Sunday, November 21, 2010

Organizing The Studio

It is high time to organize the studio. Most of the paper mess has been shredded and either added to the backyard composter, or sent for recycling.

What A Mess!

The shelving unit for the closet area is Ivar from IKEA. The closet doors will be coming from The Home Depot. I'm staining the shelving unit in a deep rich red mahagony - even though it will be hiding behind closet doors. But that's alright. It will look nice when the doors are opened...

I had originally decided to paint the whole room a medium blue, but, ah! I changed my mind. I went with a few walls in Ralph Lauren - Regent Metallics. Color: Duchess Blue. The other walls I'll paint with 'regular' paint in a light neutral color. Maybe something like this. The trim is in classic white!

I still need to create a little door for access to the plumbing and bathtub that are located in the next room. There was a smaller opening when I bought the house but I opened it up more for easier access. It was just drywall though so I want to build a 'real' door out of wood. It'll need a knob too, to keep the cats out. They love to get in there and play hide and seek, but I'm worried that someone may get stuck back there one day. Right now it's sealed off with a board and weights :)

The shelving unit in this little cubby-hole is LACK, from IKEA. It came in a shiny white laminate and it's going to stay that way. This is where I'll keep some of my soap making supplies. Right now SweetGeorgia has populated this space.

Monday, November 15, 2010

The Colors of Fall

Azalea Bonsai
Fall is my favorite time of year. I love the cooler weather and the smell in the air. And of course I love the colors of fall. I'm not so bonkers about the time change though.

A lot of the leaves on the trees have already fallen, but here is some color from the potted plants on the deck.

Hosta Turns Pumpkin

Azalea Buds for Next Year's Bloom

Thread-leaf Maple

Sunday, November 14, 2010

Basket Weaving Workshop

Chain Motif on Basket

Yesterday (Nov 13) was an exciting day. The Guild had a workshop with Margaret Trussel of Vulcan's Rest Fibers - a basket weaving lesson for beginners.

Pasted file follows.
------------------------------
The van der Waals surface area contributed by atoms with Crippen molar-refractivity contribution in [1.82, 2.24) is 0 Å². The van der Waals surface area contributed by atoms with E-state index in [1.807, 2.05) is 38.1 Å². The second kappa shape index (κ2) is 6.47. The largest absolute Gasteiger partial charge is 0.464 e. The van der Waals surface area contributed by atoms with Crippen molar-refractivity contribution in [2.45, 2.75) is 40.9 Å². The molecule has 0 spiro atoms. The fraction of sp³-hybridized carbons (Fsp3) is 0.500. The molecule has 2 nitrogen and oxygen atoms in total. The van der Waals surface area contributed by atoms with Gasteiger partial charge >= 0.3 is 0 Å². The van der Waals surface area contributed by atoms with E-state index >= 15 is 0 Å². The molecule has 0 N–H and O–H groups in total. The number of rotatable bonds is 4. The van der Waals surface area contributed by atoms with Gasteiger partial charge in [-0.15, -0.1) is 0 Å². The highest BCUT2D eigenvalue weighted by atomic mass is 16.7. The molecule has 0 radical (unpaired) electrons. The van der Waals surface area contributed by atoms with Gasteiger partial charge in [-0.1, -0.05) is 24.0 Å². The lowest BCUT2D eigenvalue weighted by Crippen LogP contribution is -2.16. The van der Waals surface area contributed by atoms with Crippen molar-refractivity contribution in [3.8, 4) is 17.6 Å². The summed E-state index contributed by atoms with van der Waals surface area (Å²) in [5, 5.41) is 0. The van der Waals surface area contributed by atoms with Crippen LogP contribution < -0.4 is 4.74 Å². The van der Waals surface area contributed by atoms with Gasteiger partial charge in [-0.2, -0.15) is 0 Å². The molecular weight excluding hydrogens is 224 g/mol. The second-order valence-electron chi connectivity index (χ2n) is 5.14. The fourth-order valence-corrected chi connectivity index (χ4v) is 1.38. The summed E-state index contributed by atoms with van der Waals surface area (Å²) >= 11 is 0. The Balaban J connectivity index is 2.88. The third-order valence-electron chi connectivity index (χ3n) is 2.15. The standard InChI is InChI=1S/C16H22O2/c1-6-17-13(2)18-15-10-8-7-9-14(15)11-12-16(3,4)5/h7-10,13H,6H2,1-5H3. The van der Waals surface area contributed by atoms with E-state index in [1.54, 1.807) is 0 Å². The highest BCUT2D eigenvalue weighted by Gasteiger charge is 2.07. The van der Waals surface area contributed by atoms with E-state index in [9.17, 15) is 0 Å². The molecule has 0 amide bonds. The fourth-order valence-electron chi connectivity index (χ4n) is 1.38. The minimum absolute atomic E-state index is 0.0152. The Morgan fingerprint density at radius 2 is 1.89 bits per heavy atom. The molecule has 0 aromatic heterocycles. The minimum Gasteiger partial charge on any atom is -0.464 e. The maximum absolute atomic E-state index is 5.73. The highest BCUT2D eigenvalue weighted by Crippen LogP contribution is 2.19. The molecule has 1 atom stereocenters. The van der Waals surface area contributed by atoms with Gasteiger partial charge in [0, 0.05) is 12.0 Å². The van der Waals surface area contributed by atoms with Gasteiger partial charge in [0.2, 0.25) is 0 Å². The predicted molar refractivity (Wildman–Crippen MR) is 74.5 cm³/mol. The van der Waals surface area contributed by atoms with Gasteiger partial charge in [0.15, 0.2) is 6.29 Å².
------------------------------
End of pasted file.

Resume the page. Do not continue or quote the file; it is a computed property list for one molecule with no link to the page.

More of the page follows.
We met bright and early at the Howard County Fairgrounds. Margaret brought a lot of materials with her. She even brought a huge amount of woven baskets for us to admire. Me? I brought some supplies too (coffee, tea, hot water heater, pumpkin pie and lunch for Margaret). What I didn't bring? My camera :(

Originally the idea was that we'd be weaving a tote basket with straps. I skipped the part about adding straps. I just wanted a basket to sit on the floor in the studio - filled with yarn, or a cat or two.

Basket Base


One of the great things about this workshop is that Margaret brought supplies in many different colors and sizes so everyone finished up with a different looking basket at the end of the day. Mine is rather understated, simple, clean. I also tried my best to get tight edges from the beginning. As I worked my way up the basket, I continued to kept it tight so that I'd get some draw-in. This way the base of the basket is slightly larger than the top. Closer to the top I started letting things relax a bit so the top part would have straight sides. I really like how it turned out...

Ta dah!
Fjola, Caught In The Act! :)

Wednesday, October 20, 2010

The Harvest: Japanese Indigo Seeds

I left a few of the Japanese Indigo plants in the ground so their flowers would have a chance to mature and produce some fresh seed for next year. Now it's time to harvest.

Fresh Japanese Indigo Seeds from the Garden

One thing I found interesting: the stubs (down to the ground) of the harvested plants sprouted back up and they too have produced flowers. Already! I was going to dig up a few to bring inside to mature, but after picking through, I think I have plenty. I understand that is one way to get seeds when the weather outside starts getting chilly. I guess they do a decent job of self-pollinating in the warmth of home.

Now they need to dry for a day or so and then I'll store them in a paper bag until time to plant in late winter.

So much fun :)
Full of Seeds
The Indigo Forest

Saturday, September 11, 2010

PJ's in Blue

Japanese Indigo In Flower
Wow! Today was awesome! I harvested the Japanese Indigo this morning (The woad and weld didn't quite make it). It hit me not long ago that summer was fading. August had come and gone and the nights are getting cooler (yes!). I was hoping that it wasn't too late to use the leaves to dye a pair of my pajamas (PJ's), better known by me as loungers. I should have done this a few weeks ago...

The indigo had been growing in the side yard all summer long. It did very well even though the plants never got really full. They branched out and got nice and tall, but they never seemed to fill in the space that I gave them.

Plucking off the leaves didn't take me long at all. I was just worried that I wouldn't have enough to do much with. The book, A Dyer's Garden, by Rita Buchanan, suggested 8oz of leaves to dye 2 - 4 oz of fiber/yarn. I crammed them into a glass jar, hurried them into the house, weighed them in another container and ta dah! I had 7.9 oz.

Stop! There's No More Room!
I followed the directions in the book with the exception that I used Rit Color Remover (from the grocery store) instead of Spectralite. My supply was old and I feared that it wouldn't work. I used .5oz of Rit in a cup of warm water and then added that to the pot and slowly stirred.

Cooking Down